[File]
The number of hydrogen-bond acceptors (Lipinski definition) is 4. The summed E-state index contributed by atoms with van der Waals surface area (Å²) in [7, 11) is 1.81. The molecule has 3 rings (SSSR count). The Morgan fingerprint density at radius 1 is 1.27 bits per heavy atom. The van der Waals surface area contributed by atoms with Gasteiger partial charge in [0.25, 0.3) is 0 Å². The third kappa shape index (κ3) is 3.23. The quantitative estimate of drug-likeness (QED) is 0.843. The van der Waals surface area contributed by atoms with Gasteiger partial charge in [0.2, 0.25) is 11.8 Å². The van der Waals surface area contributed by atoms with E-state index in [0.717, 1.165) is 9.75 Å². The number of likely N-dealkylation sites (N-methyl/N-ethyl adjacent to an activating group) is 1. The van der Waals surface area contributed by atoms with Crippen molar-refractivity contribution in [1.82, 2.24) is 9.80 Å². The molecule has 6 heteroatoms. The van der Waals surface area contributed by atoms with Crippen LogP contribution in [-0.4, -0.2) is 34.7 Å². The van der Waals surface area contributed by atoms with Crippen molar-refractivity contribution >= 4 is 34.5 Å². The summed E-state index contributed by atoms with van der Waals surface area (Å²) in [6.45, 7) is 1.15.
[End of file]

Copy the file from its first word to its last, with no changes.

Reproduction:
The number of hydrogen-bond acceptors (Lipinski definition) is 4. The summed E-state index contributed by atoms with van der Waals surface area (Å²) in [7, 11) is 1.81. The molecule has 3 rings (SSSR count). The Morgan fingerprint density at radius 1 is 1.27 bits per heavy atom. The van der Waals surface area contributed by atoms with Gasteiger partial charge in [0.25, 0.3) is 0 Å². The third kappa shape index (κ3) is 3.23. The quantitative estimate of drug-likeness (QED) is 0.843. The van der Waals surface area contributed by atoms with Gasteiger partial charge in [0.2, 0.25) is 11.8 Å². The van der Waals surface area contributed by atoms with E-state index in [0.717, 1.165) is 9.75 Å². The number of likely N-dealkylation sites (N-methyl/N-ethyl adjacent to an activating group) is 1. The van der Waals surface area contributed by atoms with Crippen molar-refractivity contribution in [1.82, 2.24) is 9.80 Å². The molecule has 6 heteroatoms. The van der Waals surface area contributed by atoms with Crippen LogP contribution in [-0.4, -0.2) is 34.7 Å². The van der Waals surface area contributed by atoms with Crippen molar-refractivity contribution >= 4 is 34.5 Å². The summed E-state index contributed by atoms with van der Waals surface area (Å²) in [6.45, 7) is 1.15.